The same questions dog the many other treatments that doctors turned to during the pandemic, such as steroid hormones, immunoglobulin antibodies, and transfusions of plasma from patients who had fought off the virus. Several thousand patients had such severe problems with their hearts and lungs that doctors had to divert their blood out of their bodies and perfuse it with oxygen by machine—a last ditch treatment known as extracorporeal membrane oxygenation. Each measure has at least one report claiming that it is effective, but these reports are always based on small non-randomised studies. Randomised controlled trials were nowhere to be seen.
“Disgrace is too strong a word, but it’s a shame that we don’t know the answers to these questions after this disease has been through not just poor countries but ours,” says Jeremy Farrar, professor of tropical medicine at Oxford University, who studies infectious diseases in Vietnam. “So much of the world’s population saw this virus.”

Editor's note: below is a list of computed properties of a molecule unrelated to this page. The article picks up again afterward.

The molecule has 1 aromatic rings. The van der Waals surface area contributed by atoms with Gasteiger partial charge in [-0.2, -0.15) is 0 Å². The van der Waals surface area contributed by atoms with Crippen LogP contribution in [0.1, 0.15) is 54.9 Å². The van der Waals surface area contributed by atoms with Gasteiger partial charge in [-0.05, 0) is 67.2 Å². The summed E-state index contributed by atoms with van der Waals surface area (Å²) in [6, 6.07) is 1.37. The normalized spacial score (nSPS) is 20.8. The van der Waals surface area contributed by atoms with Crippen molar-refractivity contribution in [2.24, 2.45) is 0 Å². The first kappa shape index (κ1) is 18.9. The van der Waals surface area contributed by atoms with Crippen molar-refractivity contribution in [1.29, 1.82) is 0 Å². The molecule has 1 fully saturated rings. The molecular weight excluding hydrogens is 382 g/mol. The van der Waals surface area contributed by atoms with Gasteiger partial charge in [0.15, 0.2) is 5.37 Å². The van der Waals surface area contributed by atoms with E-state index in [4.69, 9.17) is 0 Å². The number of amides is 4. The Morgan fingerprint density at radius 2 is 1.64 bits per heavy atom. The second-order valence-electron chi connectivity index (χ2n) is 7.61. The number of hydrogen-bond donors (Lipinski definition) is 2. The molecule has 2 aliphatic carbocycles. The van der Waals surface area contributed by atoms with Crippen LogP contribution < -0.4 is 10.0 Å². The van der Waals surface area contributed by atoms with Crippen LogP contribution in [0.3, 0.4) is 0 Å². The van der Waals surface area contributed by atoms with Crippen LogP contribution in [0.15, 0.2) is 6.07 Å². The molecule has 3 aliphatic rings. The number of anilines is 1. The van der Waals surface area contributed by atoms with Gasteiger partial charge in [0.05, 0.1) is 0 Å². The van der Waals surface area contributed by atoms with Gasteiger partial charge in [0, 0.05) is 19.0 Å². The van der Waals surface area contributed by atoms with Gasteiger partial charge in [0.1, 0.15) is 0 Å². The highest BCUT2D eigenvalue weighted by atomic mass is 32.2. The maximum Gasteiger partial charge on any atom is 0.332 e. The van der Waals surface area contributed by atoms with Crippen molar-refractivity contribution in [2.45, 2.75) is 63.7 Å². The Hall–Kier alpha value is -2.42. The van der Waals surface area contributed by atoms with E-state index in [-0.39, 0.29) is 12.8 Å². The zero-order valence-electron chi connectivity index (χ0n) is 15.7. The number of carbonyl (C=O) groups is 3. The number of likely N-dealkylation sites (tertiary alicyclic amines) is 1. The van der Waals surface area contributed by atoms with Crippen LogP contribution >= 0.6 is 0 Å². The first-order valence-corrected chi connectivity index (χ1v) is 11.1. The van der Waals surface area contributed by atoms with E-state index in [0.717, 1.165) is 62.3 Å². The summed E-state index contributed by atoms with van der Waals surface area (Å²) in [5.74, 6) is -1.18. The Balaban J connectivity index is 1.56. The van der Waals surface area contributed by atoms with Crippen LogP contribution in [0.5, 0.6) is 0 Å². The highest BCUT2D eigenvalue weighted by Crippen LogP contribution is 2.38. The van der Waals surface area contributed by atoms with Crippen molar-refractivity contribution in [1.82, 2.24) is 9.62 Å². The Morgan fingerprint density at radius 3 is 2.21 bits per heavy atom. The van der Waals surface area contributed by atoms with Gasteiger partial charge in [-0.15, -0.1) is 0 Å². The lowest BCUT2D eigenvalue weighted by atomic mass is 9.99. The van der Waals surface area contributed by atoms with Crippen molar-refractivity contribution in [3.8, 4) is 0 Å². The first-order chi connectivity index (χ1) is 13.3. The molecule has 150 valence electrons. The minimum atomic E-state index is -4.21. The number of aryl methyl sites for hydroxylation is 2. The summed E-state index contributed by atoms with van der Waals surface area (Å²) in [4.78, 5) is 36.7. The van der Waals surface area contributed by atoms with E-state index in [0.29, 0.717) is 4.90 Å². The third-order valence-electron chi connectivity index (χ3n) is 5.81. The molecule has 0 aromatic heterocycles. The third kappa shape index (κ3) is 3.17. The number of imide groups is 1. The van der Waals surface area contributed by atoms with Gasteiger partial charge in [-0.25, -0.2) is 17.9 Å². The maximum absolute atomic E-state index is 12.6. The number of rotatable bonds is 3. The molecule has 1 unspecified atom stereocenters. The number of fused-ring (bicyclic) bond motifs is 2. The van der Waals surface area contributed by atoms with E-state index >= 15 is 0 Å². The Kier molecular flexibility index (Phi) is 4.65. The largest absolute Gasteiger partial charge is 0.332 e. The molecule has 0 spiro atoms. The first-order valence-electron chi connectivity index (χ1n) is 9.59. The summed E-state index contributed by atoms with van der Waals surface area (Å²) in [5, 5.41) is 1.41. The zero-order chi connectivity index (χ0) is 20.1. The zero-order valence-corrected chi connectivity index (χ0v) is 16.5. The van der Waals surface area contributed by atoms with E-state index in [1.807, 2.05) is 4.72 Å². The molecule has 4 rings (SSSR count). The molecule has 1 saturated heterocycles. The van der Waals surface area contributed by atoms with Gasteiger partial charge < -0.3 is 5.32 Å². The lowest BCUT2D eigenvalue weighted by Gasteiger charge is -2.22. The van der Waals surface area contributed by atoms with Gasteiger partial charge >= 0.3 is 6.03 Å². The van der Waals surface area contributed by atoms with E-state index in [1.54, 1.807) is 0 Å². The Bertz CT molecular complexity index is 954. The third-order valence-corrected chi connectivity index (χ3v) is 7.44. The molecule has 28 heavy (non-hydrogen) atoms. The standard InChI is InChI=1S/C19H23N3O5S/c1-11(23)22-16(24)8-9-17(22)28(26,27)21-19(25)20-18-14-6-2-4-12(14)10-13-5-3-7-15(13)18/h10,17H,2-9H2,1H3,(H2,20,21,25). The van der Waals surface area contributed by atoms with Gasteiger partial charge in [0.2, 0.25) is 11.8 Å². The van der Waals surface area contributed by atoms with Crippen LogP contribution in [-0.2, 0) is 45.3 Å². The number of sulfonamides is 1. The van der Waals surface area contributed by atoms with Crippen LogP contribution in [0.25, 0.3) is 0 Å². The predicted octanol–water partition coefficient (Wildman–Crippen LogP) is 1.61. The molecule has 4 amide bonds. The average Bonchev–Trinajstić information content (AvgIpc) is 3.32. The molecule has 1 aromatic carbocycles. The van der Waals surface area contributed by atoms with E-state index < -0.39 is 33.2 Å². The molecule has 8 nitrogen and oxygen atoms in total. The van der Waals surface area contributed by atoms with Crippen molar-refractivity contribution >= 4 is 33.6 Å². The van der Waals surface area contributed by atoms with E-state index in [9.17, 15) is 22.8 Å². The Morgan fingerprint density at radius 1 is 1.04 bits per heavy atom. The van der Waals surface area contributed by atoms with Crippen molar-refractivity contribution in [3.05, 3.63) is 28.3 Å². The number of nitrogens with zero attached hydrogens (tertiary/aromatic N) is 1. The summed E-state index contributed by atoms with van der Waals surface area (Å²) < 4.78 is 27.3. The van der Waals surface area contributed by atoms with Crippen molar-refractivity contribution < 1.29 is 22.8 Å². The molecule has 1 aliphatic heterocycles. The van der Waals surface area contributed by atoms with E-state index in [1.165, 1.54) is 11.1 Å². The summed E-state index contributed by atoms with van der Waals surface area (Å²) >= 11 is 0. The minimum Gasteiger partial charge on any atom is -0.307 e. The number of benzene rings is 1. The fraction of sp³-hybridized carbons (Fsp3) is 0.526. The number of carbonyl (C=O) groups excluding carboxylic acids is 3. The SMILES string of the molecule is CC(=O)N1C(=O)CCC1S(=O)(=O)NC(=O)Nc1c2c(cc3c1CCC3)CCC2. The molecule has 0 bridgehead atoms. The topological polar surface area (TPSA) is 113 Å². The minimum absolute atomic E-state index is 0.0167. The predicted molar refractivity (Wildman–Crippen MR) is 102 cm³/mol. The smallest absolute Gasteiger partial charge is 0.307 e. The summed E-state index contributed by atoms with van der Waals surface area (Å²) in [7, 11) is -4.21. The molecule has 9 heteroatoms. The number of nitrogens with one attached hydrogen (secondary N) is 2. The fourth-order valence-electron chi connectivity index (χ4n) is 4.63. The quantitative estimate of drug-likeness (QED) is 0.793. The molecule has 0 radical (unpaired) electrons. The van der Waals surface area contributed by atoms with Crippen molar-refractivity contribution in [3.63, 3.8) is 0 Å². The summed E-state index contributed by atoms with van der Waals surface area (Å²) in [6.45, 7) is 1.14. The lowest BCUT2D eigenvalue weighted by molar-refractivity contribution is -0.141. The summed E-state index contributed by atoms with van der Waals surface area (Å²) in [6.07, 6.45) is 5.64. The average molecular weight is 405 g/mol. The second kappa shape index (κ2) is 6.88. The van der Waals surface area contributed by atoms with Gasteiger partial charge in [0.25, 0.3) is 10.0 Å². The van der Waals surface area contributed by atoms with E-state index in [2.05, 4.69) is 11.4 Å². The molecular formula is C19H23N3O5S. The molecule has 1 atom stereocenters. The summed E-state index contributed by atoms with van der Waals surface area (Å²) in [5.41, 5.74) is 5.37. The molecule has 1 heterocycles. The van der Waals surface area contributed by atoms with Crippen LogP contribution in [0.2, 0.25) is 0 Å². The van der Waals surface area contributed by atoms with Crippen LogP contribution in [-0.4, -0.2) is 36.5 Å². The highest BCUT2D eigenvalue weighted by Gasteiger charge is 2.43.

These problems are not restricted to pandemic flu: the same barriers have held back our knowledge of other infections. If severe acute respiratory syndrome (SARS) sprang up today, doctors would still ask questions about whether to give patients steroids, immunoglobulins, or ribavirin. And with the sluggish speed of clinical research, they would neither have the answers, nor be in a position to get them. “Let’s say they announce cases of SARS in Vietnam today,” says Piero Olliaro from the World Health Organization, “can we start doing a study? No. Our response is very poor.”
“We don’t ever make the progress we should,” says Farrar. “If a patient comes in tonight with Nipah virus, we can’t look at research done five years ago and say, ‘Look, we should treat this individual in this way.’ Those people would be subject to all sorts of bizarre treatments and we don’t know if they’d work or not.”
Some scientists have had enough. Farrar and others have joined forces to create a global alliance called the International Severe Acute Respiratory Infection Consortium (ISARIC), which will ensure that scientists can carry out effective clinical research during future epidemics. Formally announced in December 2011, ISARIC already includes between 50 and 60 research networks across six continents, and it is still growing. Its supporters include a who’s who of big medical funding agencies: the Wellcome Trust, the UK Medical Research Council, the Bill and Melinda Gates Foundation, Institut National de la Santé et de la Recherche Médicale (Inserm), the Li Ka Shing–University of Oxford Global Health Programme, and the Singapore Ministry of Health.